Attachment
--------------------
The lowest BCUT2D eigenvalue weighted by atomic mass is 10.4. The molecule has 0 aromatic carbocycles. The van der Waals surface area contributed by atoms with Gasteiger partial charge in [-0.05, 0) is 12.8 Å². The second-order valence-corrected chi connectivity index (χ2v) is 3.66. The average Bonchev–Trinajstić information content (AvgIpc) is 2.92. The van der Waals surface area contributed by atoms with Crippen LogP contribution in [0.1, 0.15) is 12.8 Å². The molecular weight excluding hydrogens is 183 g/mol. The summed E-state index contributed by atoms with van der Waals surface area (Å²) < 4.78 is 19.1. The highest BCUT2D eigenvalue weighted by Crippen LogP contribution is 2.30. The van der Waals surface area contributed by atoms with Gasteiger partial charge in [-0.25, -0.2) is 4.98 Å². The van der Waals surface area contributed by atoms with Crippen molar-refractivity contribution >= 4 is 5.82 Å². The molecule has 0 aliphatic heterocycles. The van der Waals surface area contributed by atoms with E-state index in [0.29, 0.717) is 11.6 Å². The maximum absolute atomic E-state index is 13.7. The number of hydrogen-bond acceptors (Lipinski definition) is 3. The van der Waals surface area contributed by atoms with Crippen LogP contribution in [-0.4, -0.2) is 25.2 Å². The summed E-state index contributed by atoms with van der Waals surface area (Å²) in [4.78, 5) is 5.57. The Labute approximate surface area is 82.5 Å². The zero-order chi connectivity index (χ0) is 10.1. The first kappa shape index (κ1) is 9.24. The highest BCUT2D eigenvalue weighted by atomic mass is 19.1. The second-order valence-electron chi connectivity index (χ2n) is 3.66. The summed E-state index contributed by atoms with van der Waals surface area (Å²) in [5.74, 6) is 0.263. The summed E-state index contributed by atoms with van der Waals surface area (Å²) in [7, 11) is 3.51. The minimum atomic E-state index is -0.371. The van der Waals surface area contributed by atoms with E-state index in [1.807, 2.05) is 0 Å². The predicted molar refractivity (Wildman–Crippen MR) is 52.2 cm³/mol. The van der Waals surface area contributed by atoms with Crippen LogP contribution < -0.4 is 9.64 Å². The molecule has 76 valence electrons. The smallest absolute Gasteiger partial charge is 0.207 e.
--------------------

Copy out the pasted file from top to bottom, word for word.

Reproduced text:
The lowest BCUT2D eigenvalue weighted by atomic mass is 10.4. The molecule has 0 aromatic carbocycles. The van der Waals surface area contributed by atoms with Gasteiger partial charge in [-0.05, 0) is 12.8 Å². The second-order valence-corrected chi connectivity index (χ2v) is 3.66. The average Bonchev–Trinajstić information content (AvgIpc) is 2.92. The van der Waals surface area contributed by atoms with Crippen LogP contribution in [0.1, 0.15) is 12.8 Å². The molecular weight excluding hydrogens is 183 g/mol. The summed E-state index contributed by atoms with van der Waals surface area (Å²) < 4.78 is 19.1. The highest BCUT2D eigenvalue weighted by Crippen LogP contribution is 2.30. The van der Waals surface area contributed by atoms with Gasteiger partial charge in [-0.25, -0.2) is 4.98 Å². The van der Waals surface area contributed by atoms with Crippen molar-refractivity contribution >= 4 is 5.82 Å². The molecule has 0 aliphatic heterocycles. The van der Waals surface area contributed by atoms with E-state index in [0.29, 0.717) is 11.6 Å². The maximum absolute atomic E-state index is 13.7. The number of hydrogen-bond acceptors (Lipinski definition) is 3. The van der Waals surface area contributed by atoms with Crippen LogP contribution in [-0.4, -0.2) is 25.2 Å². The summed E-state index contributed by atoms with van der Waals surface area (Å²) in [4.78, 5) is 5.57. The Labute approximate surface area is 82.5 Å². The zero-order chi connectivity index (χ0) is 10.1. The first kappa shape index (κ1) is 9.24. The highest BCUT2D eigenvalue weighted by atomic mass is 19.1. The second-order valence-electron chi connectivity index (χ2n) is 3.66. The summed E-state index contributed by atoms with van der Waals surface area (Å²) in [5.74, 6) is 0.263. The summed E-state index contributed by atoms with van der Waals surface area (Å²) in [7, 11) is 3.51. The minimum atomic E-state index is -0.371. The van der Waals surface area contributed by atoms with E-state index in [1.807, 2.05) is 0 Å². The predicted molar refractivity (Wildman–Crippen MR) is 52.2 cm³/mol. The van der Waals surface area contributed by atoms with Crippen LogP contribution < -0.4 is 9.64 Å². The molecule has 76 valence electrons. The smallest absolute Gasteiger partial charge is 0.207 e.